Emil was a reporter for The Next Web between 2012 and 2014. Over the years, he has covered the tech industry for multiple publications, incl Emil was a reporter for The Next Web between 2012 and 2014. Over the years, he has covered the tech industry for multiple publications, including Ars Technica, Neowin, TechSpot, ZDNet, and CNET. Stay in touch via Facebook, Twitter, and Google+.
Philip Schiller, Apple’s senior vice president of worldwide marketing, recently claimed that Apple is the only computer company left from the early days of the Mac. Unfortunately for him, HP still exists.
“Every company that made computers when we started the Mac, they’re all gone,” Schiller told Macworld in an interview on Apple’s Cupertino campus. “We’re the only one left.”
I’m sorry Apple, but when exactly did HP declare bankruptcy? We contacted an HP spokesperson for a statement on Apple’s ridiculous claim and were pointed to its timeline history page.
Here are five important HP milestone years we think are worth noting, given that the Macintosh was released in 1984:
- 1968: 1st “personal computer” – First programmable scientific desktop calculator: The HP 9100A – virtually the first PC – stores programs on a magnetic card and can solve science and engineering problems 10 times faster than most other machines. It paves the way for the company’s workstation business. Ads call it a “personal computer” in the first documented uses of the term.
- 1980: HP’s first PC – The HP-85, the company’s first personal computer, resembled a large desktop calculator but could do far more than add 2 + 2. It could control instruments and even talk to other computers.
- 1983: HP introduces Touchscreen PC – HP introduces the HP-150 Touchscreen PC, allowing users to activate features simply by touching the screen.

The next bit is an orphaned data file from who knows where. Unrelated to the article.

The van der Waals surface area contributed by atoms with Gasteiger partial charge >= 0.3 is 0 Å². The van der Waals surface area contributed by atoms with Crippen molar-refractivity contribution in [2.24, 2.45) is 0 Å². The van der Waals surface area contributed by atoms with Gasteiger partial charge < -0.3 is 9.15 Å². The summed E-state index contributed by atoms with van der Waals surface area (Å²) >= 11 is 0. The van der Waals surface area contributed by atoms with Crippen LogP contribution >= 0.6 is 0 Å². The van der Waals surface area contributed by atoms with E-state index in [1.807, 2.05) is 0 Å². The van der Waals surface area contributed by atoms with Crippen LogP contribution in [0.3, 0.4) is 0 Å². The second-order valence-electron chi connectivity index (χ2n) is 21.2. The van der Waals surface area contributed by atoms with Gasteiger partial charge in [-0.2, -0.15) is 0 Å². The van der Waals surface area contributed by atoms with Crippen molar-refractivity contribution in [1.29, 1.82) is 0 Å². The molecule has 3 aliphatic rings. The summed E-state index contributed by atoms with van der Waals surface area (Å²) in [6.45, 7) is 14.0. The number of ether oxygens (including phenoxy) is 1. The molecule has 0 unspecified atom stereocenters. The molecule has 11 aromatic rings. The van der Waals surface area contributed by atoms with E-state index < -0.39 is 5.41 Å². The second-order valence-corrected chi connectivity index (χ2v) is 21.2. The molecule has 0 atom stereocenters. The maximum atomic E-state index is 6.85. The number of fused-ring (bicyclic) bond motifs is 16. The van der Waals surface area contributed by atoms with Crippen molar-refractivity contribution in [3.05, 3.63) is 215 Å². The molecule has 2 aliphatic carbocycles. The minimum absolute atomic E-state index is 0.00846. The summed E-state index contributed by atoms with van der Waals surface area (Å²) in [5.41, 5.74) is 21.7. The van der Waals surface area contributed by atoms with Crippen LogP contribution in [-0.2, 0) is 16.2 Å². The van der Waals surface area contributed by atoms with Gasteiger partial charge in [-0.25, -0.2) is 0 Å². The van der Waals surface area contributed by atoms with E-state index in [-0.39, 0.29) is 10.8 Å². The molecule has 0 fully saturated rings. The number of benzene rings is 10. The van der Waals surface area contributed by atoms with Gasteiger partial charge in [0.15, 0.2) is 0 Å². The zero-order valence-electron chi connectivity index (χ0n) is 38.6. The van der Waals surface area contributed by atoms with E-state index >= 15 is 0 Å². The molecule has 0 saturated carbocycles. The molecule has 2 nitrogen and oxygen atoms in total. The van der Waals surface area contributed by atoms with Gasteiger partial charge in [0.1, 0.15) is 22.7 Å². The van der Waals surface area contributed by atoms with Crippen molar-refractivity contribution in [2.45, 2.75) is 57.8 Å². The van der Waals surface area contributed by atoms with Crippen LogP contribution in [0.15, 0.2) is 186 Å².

- 1991: Portable PCs get power boost – HP advances lightweight portable computer with the HP 95LX palmtop PC. Roughly the size of a pocket calculator, it boats as much computing power as a desktop PC.
- 1993: HP introduces OmniBook. – The 3-pound (1.4-kilogram) HP OmniBook 300 was the smallest and lightest PC on the market with a full-size keyboard and video graphics array screen. It had enough battery power to last as long as a flight across the United States.
HP is the easiest counterexample, especially because it has been the top PC manufacturer for years, although it recently slipped to second place. Yet we’re sure history buffs could find others as well.
Dell also still makes computers, albeit as a private company, although it was founded four months after the first Mac was released. Sony, which produced computers in the 1980s, left the business in 1990, but reentered in 1996 with the VAIO brand, which is definitely still available for purchase in 2014. Nevertheless, Apple said it’s the only one left standing, and we only need HP to show otherwise.
There is no question that Apple is a marketing machine. Unfortunately, the company is also particularly good at making up nonsense.
See also – Apple marks the Mac’s 30th anniversary with video celebrating ‘Thirty years of innovation’ and Do you remember your first Apple Mac?
Top Image Credit: Kim White/Getty Images
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